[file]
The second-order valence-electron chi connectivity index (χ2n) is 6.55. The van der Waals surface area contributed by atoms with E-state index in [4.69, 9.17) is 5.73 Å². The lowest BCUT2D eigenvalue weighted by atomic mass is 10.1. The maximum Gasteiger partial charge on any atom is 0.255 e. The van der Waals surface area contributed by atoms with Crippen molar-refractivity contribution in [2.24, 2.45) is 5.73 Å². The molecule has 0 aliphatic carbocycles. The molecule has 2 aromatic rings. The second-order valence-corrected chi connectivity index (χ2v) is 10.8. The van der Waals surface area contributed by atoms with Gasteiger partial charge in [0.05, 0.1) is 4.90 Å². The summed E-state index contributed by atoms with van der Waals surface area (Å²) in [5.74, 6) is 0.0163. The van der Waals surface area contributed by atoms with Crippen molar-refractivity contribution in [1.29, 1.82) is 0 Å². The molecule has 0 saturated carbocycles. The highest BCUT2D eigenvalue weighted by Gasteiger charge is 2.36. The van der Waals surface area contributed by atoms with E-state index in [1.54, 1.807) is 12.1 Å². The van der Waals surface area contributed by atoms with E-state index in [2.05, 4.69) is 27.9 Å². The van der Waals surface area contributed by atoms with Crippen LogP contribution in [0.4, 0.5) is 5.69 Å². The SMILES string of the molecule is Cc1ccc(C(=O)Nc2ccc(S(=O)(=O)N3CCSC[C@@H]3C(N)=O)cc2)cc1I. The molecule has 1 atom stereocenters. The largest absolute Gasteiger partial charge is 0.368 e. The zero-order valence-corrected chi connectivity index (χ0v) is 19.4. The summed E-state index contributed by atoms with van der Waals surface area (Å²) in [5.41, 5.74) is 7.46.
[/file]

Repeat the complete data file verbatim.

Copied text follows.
The second-order valence-electron chi connectivity index (χ2n) is 6.55. The van der Waals surface area contributed by atoms with E-state index in [4.69, 9.17) is 5.73 Å². The lowest BCUT2D eigenvalue weighted by atomic mass is 10.1. The maximum Gasteiger partial charge on any atom is 0.255 e. The van der Waals surface area contributed by atoms with Crippen molar-refractivity contribution in [2.24, 2.45) is 5.73 Å². The molecule has 0 aliphatic carbocycles. The molecule has 2 aromatic rings. The second-order valence-corrected chi connectivity index (χ2v) is 10.8. The van der Waals surface area contributed by atoms with Gasteiger partial charge in [0.05, 0.1) is 4.90 Å². The summed E-state index contributed by atoms with van der Waals surface area (Å²) in [5.74, 6) is 0.0163. The van der Waals surface area contributed by atoms with Crippen molar-refractivity contribution in [1.29, 1.82) is 0 Å². The molecule has 0 saturated carbocycles. The highest BCUT2D eigenvalue weighted by Gasteiger charge is 2.36. The van der Waals surface area contributed by atoms with E-state index in [1.54, 1.807) is 12.1 Å². The van der Waals surface area contributed by atoms with E-state index in [2.05, 4.69) is 27.9 Å². The van der Waals surface area contributed by atoms with Crippen LogP contribution in [0.4, 0.5) is 5.69 Å². The SMILES string of the molecule is Cc1ccc(C(=O)Nc2ccc(S(=O)(=O)N3CCSC[C@@H]3C(N)=O)cc2)cc1I. The molecule has 1 atom stereocenters. The largest absolute Gasteiger partial charge is 0.368 e. The zero-order valence-corrected chi connectivity index (χ0v) is 19.4. The summed E-state index contributed by atoms with van der Waals surface area (Å²) in [5.41, 5.74) is 7.46.